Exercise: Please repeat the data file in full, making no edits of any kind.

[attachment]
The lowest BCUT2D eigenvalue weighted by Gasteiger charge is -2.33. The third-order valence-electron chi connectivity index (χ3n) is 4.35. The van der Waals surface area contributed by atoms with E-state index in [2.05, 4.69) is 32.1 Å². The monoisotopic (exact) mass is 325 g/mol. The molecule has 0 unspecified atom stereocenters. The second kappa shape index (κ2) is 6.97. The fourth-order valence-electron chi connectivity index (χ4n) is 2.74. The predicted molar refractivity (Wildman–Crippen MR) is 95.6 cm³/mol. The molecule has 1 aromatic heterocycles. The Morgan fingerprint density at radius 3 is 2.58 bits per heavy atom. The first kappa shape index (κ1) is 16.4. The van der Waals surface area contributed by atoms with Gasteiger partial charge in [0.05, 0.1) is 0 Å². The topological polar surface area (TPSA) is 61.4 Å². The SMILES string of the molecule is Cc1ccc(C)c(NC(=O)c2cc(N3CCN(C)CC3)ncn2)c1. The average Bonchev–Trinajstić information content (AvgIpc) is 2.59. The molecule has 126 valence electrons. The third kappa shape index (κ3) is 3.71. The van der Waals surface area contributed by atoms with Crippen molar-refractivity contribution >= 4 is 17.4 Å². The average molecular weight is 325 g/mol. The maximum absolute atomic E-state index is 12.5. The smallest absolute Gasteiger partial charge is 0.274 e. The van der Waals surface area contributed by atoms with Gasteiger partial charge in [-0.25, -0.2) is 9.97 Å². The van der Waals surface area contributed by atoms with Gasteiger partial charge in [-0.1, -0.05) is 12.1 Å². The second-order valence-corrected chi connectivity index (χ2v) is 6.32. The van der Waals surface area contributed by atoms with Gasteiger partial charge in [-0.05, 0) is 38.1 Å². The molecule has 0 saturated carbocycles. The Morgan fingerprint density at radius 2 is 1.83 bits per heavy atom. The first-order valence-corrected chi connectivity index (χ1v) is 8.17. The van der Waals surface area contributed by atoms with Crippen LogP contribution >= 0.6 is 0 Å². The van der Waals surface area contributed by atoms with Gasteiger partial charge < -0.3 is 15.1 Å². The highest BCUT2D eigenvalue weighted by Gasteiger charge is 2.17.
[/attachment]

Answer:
The lowest BCUT2D eigenvalue weighted by Gasteiger charge is -2.33. The third-order valence-electron chi connectivity index (χ3n) is 4.35. The van der Waals surface area contributed by atoms with E-state index in [2.05, 4.69) is 32.1 Å². The monoisotopic (exact) mass is 325 g/mol. The molecule has 0 unspecified atom stereocenters. The second kappa shape index (κ2) is 6.97. The fourth-order valence-electron chi connectivity index (χ4n) is 2.74. The predicted molar refractivity (Wildman–Crippen MR) is 95.6 cm³/mol. The molecule has 1 aromatic heterocycles. The Morgan fingerprint density at radius 3 is 2.58 bits per heavy atom. The first kappa shape index (κ1) is 16.4. The van der Waals surface area contributed by atoms with Gasteiger partial charge in [0.05, 0.1) is 0 Å². The topological polar surface area (TPSA) is 61.4 Å². The SMILES string of the molecule is Cc1ccc(C)c(NC(=O)c2cc(N3CCN(C)CC3)ncn2)c1. The average Bonchev–Trinajstić information content (AvgIpc) is 2.59. The molecule has 126 valence electrons. The third kappa shape index (κ3) is 3.71. The van der Waals surface area contributed by atoms with Crippen molar-refractivity contribution >= 4 is 17.4 Å². The average molecular weight is 325 g/mol. The maximum absolute atomic E-state index is 12.5. The smallest absolute Gasteiger partial charge is 0.274 e. The van der Waals surface area contributed by atoms with Gasteiger partial charge in [-0.25, -0.2) is 9.97 Å². The van der Waals surface area contributed by atoms with Gasteiger partial charge in [-0.1, -0.05) is 12.1 Å². The second-order valence-corrected chi connectivity index (χ2v) is 6.32. The van der Waals surface area contributed by atoms with Gasteiger partial charge in [-0.05, 0) is 38.1 Å². The molecule has 0 saturated carbocycles. The Morgan fingerprint density at radius 2 is 1.83 bits per heavy atom. The first-order valence-corrected chi connectivity index (χ1v) is 8.17. The van der Waals surface area contributed by atoms with Crippen LogP contribution >= 0.6 is 0 Å². The van der Waals surface area contributed by atoms with Gasteiger partial charge < -0.3 is 15.1 Å². The highest BCUT2D eigenvalue weighted by Gasteiger charge is 2.17.